The IT Press Tour: StrongBox Data Solutions, Avere Systems and E8 Storage
We meet three more companies on the second day of the press tour in California
StrongBox Data, Avere Systems and E8 Storage met with the press tour on its second day.
StrongBox Data Solutions
First stop on the second day was with StrongBox Data Solutions at Fujifilm's offices in Santa Clara. Strongbox and Fujifilm has had a longstanding partnership with Fujifilm for about eight years which is why we met at their offices.
We met with David Cerf, CEO of StrongBox, who told us about his company. It was founded 15 months ago as a result of a buyout of Crossroads, has 47 employees, is completely private and has two dev sites; one in Austin and one in Beaverton.
This self-funded company has a partnership with major league baseball, has started deploying with the British Museum, while the government is another of its hundreds of customers.
StrongBox tackles storage management problems, data management and protection problems, and aims to reduce storage and operational costs. For Cerf, the big challenge in big data today is to better utilise data sets. He added that everything StrongBox delivers in the US is "through Fujifilm under the Dternity brand".
Cerf talked about the company's new product, Stronglink, which "we started shipping from the beginning of the year". It attempts to improve cost containment, reduce risk and improve productivity and agility. The product focuses on a few key elements such as making data searchable within the system and residing where it needs to be and can be accessed when it needs to be, and also uses machine learning.
"We have a machine learning technology built into this," Cerfa added, explaining how AI is combined with metadata to drive workflows and intelligent data management to reduce costs.
"Data is likely to outlive any storage solution and any storage vendor," Cerf also predicted.
Next on the list was Avere Systems. CEO Ronald Bianchini said: "We're helping enterprises adopt the cloud and make it as seamless as possible." Avere aims to reinvent enterprise storage with a file system that provides scalable performance to NAS applications in the data centre, in the cloud and in the hybrid cloud deployments that use a large local SSD as a write back cache.
The company raised $14 million in its latest round of funding bringing the total funds raised to $97 million and its latest investor is Google - Avere helps its customers adopt Google Cloud. The tech giant also led the last round of funding and also named Avere as Google's cloud platform technology partner of the year in 2015, which is interesting as Avere only joined the cloud in 2014. Bianchini hinted: "You're gonna see tighter and tighter integration between us and Google." He also doesn't think he needs a series F round of funding to get to profitability: "We think series E was our last [round of funding]".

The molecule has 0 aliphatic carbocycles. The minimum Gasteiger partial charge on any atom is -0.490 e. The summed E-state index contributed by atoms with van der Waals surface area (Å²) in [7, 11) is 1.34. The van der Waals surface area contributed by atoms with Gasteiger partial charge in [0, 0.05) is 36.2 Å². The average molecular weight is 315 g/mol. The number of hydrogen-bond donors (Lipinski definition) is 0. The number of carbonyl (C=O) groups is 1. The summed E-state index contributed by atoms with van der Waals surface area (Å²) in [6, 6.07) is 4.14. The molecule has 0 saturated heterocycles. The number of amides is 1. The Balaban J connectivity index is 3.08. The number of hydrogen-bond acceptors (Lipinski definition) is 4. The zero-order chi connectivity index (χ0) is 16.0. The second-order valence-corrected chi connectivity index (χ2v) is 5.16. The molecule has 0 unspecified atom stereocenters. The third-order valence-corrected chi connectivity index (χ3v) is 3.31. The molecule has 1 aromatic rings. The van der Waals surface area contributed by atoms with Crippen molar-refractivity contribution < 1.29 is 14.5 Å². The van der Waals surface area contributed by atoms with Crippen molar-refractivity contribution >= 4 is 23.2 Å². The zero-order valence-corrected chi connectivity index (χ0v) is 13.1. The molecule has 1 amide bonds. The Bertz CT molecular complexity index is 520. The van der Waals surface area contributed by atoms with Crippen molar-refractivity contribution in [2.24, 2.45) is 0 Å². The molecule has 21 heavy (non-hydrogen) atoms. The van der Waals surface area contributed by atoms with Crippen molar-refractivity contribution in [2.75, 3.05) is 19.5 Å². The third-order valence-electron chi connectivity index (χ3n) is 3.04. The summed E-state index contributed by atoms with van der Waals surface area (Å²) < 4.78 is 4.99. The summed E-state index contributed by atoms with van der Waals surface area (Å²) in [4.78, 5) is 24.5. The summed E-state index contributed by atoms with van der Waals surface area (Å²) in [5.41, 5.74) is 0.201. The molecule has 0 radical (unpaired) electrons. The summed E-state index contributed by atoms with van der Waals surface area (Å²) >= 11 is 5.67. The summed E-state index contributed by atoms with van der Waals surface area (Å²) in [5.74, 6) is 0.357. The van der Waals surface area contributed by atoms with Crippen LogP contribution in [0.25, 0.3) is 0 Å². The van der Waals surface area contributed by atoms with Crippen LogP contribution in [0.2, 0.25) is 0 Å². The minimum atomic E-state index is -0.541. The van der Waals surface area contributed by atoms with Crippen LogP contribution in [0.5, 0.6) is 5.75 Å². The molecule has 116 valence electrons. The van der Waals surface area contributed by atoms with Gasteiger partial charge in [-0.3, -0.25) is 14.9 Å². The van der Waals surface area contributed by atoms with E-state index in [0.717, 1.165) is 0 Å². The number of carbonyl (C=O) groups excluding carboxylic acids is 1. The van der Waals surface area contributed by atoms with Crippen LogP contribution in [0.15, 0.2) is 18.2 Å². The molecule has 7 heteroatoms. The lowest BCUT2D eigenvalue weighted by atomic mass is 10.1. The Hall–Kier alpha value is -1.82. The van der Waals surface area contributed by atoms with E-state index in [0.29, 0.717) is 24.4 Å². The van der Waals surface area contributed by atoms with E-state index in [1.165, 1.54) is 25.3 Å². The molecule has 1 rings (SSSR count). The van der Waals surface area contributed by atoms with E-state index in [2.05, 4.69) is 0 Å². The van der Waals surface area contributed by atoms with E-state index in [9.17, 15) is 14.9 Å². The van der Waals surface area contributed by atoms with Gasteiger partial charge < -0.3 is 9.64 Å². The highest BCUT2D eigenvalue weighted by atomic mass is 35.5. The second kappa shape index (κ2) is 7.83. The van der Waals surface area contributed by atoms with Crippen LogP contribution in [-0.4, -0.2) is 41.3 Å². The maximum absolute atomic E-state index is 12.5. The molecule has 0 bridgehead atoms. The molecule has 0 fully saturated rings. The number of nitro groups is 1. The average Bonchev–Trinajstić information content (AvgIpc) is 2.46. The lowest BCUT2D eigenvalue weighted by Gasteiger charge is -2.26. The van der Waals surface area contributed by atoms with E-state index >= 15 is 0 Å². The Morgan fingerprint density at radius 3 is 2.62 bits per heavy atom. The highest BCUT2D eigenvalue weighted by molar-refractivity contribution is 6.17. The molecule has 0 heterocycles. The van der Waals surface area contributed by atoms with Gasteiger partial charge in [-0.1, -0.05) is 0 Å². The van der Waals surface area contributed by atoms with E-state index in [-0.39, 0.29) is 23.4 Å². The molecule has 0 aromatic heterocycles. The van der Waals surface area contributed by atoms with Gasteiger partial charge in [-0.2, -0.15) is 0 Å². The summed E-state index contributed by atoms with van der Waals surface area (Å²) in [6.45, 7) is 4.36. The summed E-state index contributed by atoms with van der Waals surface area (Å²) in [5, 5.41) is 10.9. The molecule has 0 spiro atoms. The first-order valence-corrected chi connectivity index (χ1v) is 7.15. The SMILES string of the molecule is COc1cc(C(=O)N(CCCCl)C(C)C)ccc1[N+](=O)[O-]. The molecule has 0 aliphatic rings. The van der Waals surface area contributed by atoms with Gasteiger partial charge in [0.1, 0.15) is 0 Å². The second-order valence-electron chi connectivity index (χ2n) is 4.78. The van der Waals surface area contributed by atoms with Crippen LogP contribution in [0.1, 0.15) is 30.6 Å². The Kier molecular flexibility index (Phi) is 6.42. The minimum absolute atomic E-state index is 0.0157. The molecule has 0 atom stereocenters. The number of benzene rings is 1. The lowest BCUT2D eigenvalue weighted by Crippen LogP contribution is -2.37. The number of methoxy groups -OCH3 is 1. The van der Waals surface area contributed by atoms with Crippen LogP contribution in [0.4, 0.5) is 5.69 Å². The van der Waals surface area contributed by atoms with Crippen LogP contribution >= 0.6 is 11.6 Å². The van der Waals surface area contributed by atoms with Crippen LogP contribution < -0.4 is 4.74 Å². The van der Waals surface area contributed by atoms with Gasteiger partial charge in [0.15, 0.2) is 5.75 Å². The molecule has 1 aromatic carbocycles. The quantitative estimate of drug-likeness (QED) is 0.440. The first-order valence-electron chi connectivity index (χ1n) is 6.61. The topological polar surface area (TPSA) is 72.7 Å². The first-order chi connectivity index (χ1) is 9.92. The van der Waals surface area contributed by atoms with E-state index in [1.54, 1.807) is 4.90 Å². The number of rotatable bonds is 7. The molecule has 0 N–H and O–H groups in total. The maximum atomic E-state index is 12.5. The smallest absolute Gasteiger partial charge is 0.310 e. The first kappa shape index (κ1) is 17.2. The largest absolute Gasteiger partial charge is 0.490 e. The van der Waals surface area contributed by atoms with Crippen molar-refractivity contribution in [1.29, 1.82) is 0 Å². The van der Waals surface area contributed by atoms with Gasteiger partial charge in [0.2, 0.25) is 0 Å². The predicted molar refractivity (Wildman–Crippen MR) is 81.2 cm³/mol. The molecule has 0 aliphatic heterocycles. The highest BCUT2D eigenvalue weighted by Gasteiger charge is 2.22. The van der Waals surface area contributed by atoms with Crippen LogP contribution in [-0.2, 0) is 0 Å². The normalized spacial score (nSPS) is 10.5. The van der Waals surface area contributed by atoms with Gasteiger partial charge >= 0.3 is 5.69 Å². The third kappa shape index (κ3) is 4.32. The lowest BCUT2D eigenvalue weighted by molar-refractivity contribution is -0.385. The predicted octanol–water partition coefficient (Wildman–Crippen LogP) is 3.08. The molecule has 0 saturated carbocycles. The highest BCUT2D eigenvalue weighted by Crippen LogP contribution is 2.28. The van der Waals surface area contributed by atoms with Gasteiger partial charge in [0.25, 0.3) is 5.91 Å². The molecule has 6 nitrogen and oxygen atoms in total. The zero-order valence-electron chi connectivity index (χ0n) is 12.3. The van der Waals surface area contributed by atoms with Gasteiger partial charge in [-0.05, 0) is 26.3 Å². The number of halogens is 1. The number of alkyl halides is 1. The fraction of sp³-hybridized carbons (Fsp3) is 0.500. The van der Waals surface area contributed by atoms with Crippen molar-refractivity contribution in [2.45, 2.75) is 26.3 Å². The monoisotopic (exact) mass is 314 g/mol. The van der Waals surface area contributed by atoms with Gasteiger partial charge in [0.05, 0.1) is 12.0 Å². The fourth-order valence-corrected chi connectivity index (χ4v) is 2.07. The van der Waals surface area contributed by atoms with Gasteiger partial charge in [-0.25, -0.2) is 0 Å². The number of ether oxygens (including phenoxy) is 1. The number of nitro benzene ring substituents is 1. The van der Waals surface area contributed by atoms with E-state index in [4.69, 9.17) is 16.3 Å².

Bianchini, who was the CEO of Spinnaker Networks, added: "Basically in 2014 we came out with our cloud storage product and shortly after that we came out with our cloud compute product." He described the growth in the cloud business as "insane" compared to the growth in their data centre business and hinted that the company has a new announcement prepared for autumn. "Our growth rate is going to change dramatically in the coming quarter," he claimed.
Avere provides low latency, scalable NAS performance independent of storage repository. Bianchini said: "As long as our flash are near where your users are it no longer matters where you store the data. For us the most interesting stuff is how the customers are using it." The benefits include a highly consistent cached data in SSD and highly available low-cost object storage used for bulk data, the firm claims.
Customers include some film studios behind 12 blockbuster movies between 2013 and 2016 who use the service for special effects, four of the eight largest technology companies use it for mission critical applications, as well as the Library of Congress website for all digital media.
Last on the list was E8 storage. Zivan Ori, the CEO and co-founder, moved to the Bay area last summer while other co-founder and VP of research and development, Alex Friedman, manages the business from Israel.
E8 provide the industry's first high availability shared NVMe storage appliance, or the next generation of high performance top of rack flash storage.
The company was founded in 2014 and saw its first product sale in December 2016, closing its first European sale this month in the Netherlands. It has about 45 employees, with 10 of those working in different offices in the US and 35 in Israel. E8 has raised $18 million and the last round of financing was led by Accel.
The CEO claimed: "E8 has really been designed for NVMe from day one, which gives us an edge in architecture".
Its first two deployments were in the financial sector and now it is getting into retail. The team is built up from people coming from an enterprise storage and enterprise background.
E8 claims that it is 10x-40x faster than AFAs using the same SSDs, that it's scalable to 96 connected servers, and that it's also the first product in the market using dual-port NVMe drives, built for 100GB Ethernet.
Ori added: "The time for converged Ethernet has come and E8 is one of the first products that does that."
Future plans include potentially setting up an all flash data lake by 2019.
For day three of the IT Press Tour I will be meeting Coraid, Komprise and NetApp. Make sure you check the website for regular updates or follow me on Twitter @ZachMarzouk.
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